|Author(s)||Ubelmann Clement1, Dibarboure Gérald2, Gaultier Lucile3, Ponte Aurelien4, Ardhuin Fabrice4, 6, Ballarotta Maxime5, Faugère Yannice5|
|Affiliation(s)||1 : Ocean Next, La Terrasse, France
2 : Centre National d'Etudes Spatiales ,Toulouse, France
3 : Ocean Data Lab, Plouzané, France
4 : Ifremer, Plouzané ,France
5 : Collecte Localisation Satellite ,Ramonville Saint Agne, France
|Source||Journal Of Geophysical Research-oceans (2169-9275) (American Geophysical Union (AGU)), 2021-03 , Vol. 126 , N. 3 , P. e2020JC016560 (18p.)|
|Note||This article also appears in: Remote Sensing of Ocean Surface Currents Using Doppler Techniques From Planes and Satellites|
Two methods for the mapping of ocean surface currents from satellite measurements of sea level and future current vectors are presented and contrasted. Both methods rely on the linear and Gaussian analysis framework with different levels of covariance definitions. The first method separately maps sea level and currents with single‐scale covariance functions and leads to estimates of the geostrophic and ageostrophic circulations. The second maps both measurements simultaneously and projects the circulation onto 4 contributions: geostrophic, ageostrophic rotary, ageostrophic divergent and inertial. When compared to the first method, the second mapping moderately improves the resolution of geostrophic currents but significantly improves estimates of the ageostrophic circulation, in particular near‐inertial oscillations. This method offers promising perspectives for reconstructions of the ocean surface circulation. Even the hourly dynamics can be reconstructed from measurements made locally every few days because nearby measurements are coherent enough to help fill the gaps. Based on numerical simulation of ocean surface currents, the proposed SKIM mission that combines a nadir altimeter and a Doppler scatterometer with a 300 km wide swath (with a mean revisit time of 3 days) would allow the reconstruction of 50% of the near‐inertial variance around an 18 hour period of oscillation.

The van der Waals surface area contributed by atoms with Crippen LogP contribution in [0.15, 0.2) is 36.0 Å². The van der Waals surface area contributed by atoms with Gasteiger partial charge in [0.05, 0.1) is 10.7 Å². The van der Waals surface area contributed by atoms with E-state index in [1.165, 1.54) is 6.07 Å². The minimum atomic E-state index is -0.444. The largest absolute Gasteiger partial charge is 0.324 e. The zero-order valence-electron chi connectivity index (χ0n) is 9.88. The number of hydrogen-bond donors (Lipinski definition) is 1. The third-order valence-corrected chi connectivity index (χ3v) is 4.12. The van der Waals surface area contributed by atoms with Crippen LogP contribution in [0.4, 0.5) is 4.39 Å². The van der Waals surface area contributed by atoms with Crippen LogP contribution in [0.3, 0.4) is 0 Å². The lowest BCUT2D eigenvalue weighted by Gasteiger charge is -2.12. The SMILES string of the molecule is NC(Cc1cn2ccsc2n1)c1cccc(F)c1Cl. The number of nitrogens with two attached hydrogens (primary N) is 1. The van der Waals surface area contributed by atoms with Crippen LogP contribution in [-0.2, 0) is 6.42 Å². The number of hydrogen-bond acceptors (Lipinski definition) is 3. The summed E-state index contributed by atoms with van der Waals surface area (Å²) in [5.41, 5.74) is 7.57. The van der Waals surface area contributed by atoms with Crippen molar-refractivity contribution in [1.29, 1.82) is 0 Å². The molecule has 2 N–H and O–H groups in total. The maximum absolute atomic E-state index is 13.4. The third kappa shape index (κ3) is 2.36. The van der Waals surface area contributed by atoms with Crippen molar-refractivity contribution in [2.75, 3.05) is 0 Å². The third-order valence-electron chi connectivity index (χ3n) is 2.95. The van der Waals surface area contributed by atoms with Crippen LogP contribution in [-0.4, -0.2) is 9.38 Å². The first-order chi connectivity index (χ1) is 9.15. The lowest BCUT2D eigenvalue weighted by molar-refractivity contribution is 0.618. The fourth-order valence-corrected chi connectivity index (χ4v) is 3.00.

Plain Language Summary
Ocean surface currents are caused by a variety of phenomena that varies at different space and time scales. Here we mainly consider the two dominant contributions. The first is the current resulting from the quasi‐equilibrium between the sloping sea level and the Coriolis force, slowly evolving over a few days. The second is also associated with the Coriolis force, but out of equilibrium: oscillating currents caused by rapid changes of the wind with a narrow range of periods around a natural period of oscillation that increase with latitude from 12 hours at the poles. For many applications it is desirable to separate these two contributions, for example to compute transports associated to the slowly evolving component and to evaluate the amount of kinetic energy pumped by the wind, mostly in the fast oscillations. This separation is easy with hourly sampled in situ measurements, but few are available. Here we show that we can perform this separation using satellite passes with measurements of sea level and a swath of surface current vectors, as can be measured by proposed future satellites. The fast oscillations can be reproduced even if data is available every few days, thanks to their spatial patterns and temporal coherence.
Ubelmann Clement, Dibarboure Gérald, Gaultier Lucile, Ponte Aurelien, Ardhuin Fabrice, Ballarotta Maxime, Faugère Yannice (2021). Reconstructing Ocean Surface Current Combining Altimetry and Future Spaceborne Doppler Data. Journal Of Geophysical Research-oceans, 126(3), e2020JC016560 (18p.). Publisher's official version : https://doi.org/10.1029/2020JC016560 , Open Access version : https://archimer.ifremer.fr/doc/00679/79099/